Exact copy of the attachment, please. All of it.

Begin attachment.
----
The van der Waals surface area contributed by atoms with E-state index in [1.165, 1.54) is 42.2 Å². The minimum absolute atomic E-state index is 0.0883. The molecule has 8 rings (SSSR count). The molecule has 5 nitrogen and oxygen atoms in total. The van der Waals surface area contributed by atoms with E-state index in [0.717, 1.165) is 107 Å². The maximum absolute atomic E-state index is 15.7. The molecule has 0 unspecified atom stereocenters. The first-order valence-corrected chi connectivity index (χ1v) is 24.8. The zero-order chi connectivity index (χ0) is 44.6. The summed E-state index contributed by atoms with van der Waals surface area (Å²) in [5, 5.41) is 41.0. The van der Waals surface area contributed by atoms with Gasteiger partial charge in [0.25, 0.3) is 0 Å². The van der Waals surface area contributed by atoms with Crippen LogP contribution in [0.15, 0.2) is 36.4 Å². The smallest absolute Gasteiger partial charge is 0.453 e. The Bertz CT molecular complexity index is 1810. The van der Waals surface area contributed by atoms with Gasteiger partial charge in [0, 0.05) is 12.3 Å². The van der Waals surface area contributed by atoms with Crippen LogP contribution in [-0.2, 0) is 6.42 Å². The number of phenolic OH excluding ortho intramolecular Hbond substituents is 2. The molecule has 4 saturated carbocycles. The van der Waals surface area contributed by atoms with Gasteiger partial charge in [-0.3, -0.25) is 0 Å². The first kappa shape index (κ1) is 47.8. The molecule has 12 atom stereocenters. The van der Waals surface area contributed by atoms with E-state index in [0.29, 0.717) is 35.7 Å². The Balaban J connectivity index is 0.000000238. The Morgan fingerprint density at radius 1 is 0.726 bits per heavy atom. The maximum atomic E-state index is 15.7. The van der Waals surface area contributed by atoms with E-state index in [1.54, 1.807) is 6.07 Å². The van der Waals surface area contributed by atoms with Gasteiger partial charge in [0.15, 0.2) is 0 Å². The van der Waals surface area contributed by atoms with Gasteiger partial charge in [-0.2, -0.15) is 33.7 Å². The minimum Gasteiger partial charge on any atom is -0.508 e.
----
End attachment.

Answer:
The van der Waals surface area contributed by atoms with E-state index in [1.165, 1.54) is 42.2 Å². The minimum absolute atomic E-state index is 0.0883. The molecule has 8 rings (SSSR count). The molecule has 5 nitrogen and oxygen atoms in total. The van der Waals surface area contributed by atoms with E-state index in [0.717, 1.165) is 107 Å². The maximum absolute atomic E-state index is 15.7. The molecule has 0 unspecified atom stereocenters. The first-order valence-corrected chi connectivity index (χ1v) is 24.8. The zero-order chi connectivity index (χ0) is 44.6. The summed E-state index contributed by atoms with van der Waals surface area (Å²) in [5, 5.41) is 41.0. The van der Waals surface area contributed by atoms with Gasteiger partial charge in [0.25, 0.3) is 0 Å². The van der Waals surface area contributed by atoms with Crippen LogP contribution in [0.15, 0.2) is 36.4 Å². The smallest absolute Gasteiger partial charge is 0.453 e. The Bertz CT molecular complexity index is 1810. The van der Waals surface area contributed by atoms with Gasteiger partial charge in [0, 0.05) is 12.3 Å². The van der Waals surface area contributed by atoms with Crippen LogP contribution in [-0.2, 0) is 6.42 Å². The number of phenolic OH excluding ortho intramolecular Hbond substituents is 2. The molecule has 4 saturated carbocycles. The van der Waals surface area contributed by atoms with Gasteiger partial charge in [-0.3, -0.25) is 0 Å². The first kappa shape index (κ1) is 47.8. The molecule has 12 atom stereocenters. The van der Waals surface area contributed by atoms with E-state index in [0.29, 0.717) is 35.7 Å². The Balaban J connectivity index is 0.000000238. The Morgan fingerprint density at radius 1 is 0.726 bits per heavy atom. The maximum atomic E-state index is 15.7. The van der Waals surface area contributed by atoms with E-state index in [1.54, 1.807) is 6.07 Å². The van der Waals surface area contributed by atoms with Gasteiger partial charge in [0.15, 0.2) is 0 Å². The van der Waals surface area contributed by atoms with Gasteiger partial charge in [-0.2, -0.15) is 33.7 Å². The minimum Gasteiger partial charge on any atom is -0.508 e.